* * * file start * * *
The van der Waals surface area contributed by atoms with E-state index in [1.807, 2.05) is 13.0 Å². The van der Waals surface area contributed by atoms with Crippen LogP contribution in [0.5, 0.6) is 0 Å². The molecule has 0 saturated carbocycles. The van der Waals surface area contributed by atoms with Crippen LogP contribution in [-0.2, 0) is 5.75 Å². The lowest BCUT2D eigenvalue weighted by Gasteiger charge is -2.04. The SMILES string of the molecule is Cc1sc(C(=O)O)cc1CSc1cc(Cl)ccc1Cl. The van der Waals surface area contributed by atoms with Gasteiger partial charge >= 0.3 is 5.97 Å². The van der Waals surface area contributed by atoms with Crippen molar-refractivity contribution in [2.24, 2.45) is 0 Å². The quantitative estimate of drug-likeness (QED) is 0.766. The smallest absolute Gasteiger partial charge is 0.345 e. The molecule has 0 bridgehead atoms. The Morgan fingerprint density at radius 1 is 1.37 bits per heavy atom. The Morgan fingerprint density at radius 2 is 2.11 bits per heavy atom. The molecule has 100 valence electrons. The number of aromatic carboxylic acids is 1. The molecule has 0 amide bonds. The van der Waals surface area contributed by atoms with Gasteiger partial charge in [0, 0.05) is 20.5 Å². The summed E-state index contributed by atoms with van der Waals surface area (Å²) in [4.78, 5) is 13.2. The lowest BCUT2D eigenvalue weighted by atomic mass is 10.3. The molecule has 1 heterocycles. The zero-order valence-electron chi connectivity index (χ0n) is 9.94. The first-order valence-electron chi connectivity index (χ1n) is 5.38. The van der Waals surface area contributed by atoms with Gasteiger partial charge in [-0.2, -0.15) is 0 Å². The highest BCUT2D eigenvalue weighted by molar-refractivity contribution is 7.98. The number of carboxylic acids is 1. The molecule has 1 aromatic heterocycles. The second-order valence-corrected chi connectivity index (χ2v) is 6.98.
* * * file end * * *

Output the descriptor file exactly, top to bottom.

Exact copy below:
The van der Waals surface area contributed by atoms with E-state index in [1.807, 2.05) is 13.0 Å². The van der Waals surface area contributed by atoms with Crippen LogP contribution in [0.5, 0.6) is 0 Å². The molecule has 0 saturated carbocycles. The van der Waals surface area contributed by atoms with Crippen LogP contribution in [-0.2, 0) is 5.75 Å². The lowest BCUT2D eigenvalue weighted by Gasteiger charge is -2.04. The SMILES string of the molecule is Cc1sc(C(=O)O)cc1CSc1cc(Cl)ccc1Cl. The van der Waals surface area contributed by atoms with Gasteiger partial charge >= 0.3 is 5.97 Å². The van der Waals surface area contributed by atoms with Crippen molar-refractivity contribution in [2.24, 2.45) is 0 Å². The quantitative estimate of drug-likeness (QED) is 0.766. The smallest absolute Gasteiger partial charge is 0.345 e. The molecule has 0 bridgehead atoms. The Morgan fingerprint density at radius 1 is 1.37 bits per heavy atom. The Morgan fingerprint density at radius 2 is 2.11 bits per heavy atom. The molecule has 100 valence electrons. The number of aromatic carboxylic acids is 1. The molecule has 0 amide bonds. The van der Waals surface area contributed by atoms with Gasteiger partial charge in [0, 0.05) is 20.5 Å². The summed E-state index contributed by atoms with van der Waals surface area (Å²) in [4.78, 5) is 13.2. The lowest BCUT2D eigenvalue weighted by atomic mass is 10.3. The molecule has 1 heterocycles. The zero-order valence-electron chi connectivity index (χ0n) is 9.94. The first-order valence-electron chi connectivity index (χ1n) is 5.38. The van der Waals surface area contributed by atoms with Gasteiger partial charge in [-0.2, -0.15) is 0 Å². The highest BCUT2D eigenvalue weighted by molar-refractivity contribution is 7.98. The number of carboxylic acids is 1. The molecule has 1 aromatic heterocycles. The second-order valence-corrected chi connectivity index (χ2v) is 6.98.